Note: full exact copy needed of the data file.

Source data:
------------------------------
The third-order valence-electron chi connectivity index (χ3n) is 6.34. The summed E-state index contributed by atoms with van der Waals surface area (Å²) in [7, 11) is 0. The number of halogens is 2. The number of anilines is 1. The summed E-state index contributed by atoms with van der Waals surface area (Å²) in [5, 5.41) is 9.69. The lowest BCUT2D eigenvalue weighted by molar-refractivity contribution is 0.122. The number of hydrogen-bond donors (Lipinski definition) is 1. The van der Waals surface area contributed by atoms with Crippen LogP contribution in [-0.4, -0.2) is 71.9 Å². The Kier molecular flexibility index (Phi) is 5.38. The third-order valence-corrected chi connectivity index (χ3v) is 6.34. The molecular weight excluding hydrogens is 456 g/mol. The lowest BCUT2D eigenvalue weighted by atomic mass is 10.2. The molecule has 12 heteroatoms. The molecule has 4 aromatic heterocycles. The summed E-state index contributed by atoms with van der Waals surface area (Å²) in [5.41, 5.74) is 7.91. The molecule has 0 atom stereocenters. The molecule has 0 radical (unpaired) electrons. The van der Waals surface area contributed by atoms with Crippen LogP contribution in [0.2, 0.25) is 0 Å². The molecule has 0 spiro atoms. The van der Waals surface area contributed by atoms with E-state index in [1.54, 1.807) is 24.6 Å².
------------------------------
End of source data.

The third-order valence-electron chi connectivity index (χ3n) is 6.34. The summed E-state index contributed by atoms with van der Waals surface area (Å²) in [7, 11) is 0. The number of halogens is 2. The number of anilines is 1. The summed E-state index contributed by atoms with van der Waals surface area (Å²) in [5, 5.41) is 9.69. The lowest BCUT2D eigenvalue weighted by molar-refractivity contribution is 0.122. The number of hydrogen-bond donors (Lipinski definition) is 1. The van der Waals surface area contributed by atoms with Crippen LogP contribution in [-0.4, -0.2) is 71.9 Å². The Kier molecular flexibility index (Phi) is 5.38. The third-order valence-corrected chi connectivity index (χ3v) is 6.34. The molecular weight excluding hydrogens is 456 g/mol. The lowest BCUT2D eigenvalue weighted by atomic mass is 10.2. The molecule has 12 heteroatoms. The molecule has 4 aromatic heterocycles. The summed E-state index contributed by atoms with van der Waals surface area (Å²) in [5.41, 5.74) is 7.91. The molecule has 0 atom stereocenters. The molecule has 0 radical (unpaired) electrons. The van der Waals surface area contributed by atoms with Crippen LogP contribution in [0.2, 0.25) is 0 Å². The molecule has 0 spiro atoms. The van der Waals surface area contributed by atoms with E-state index in [1.54, 1.807) is 24.6 Å².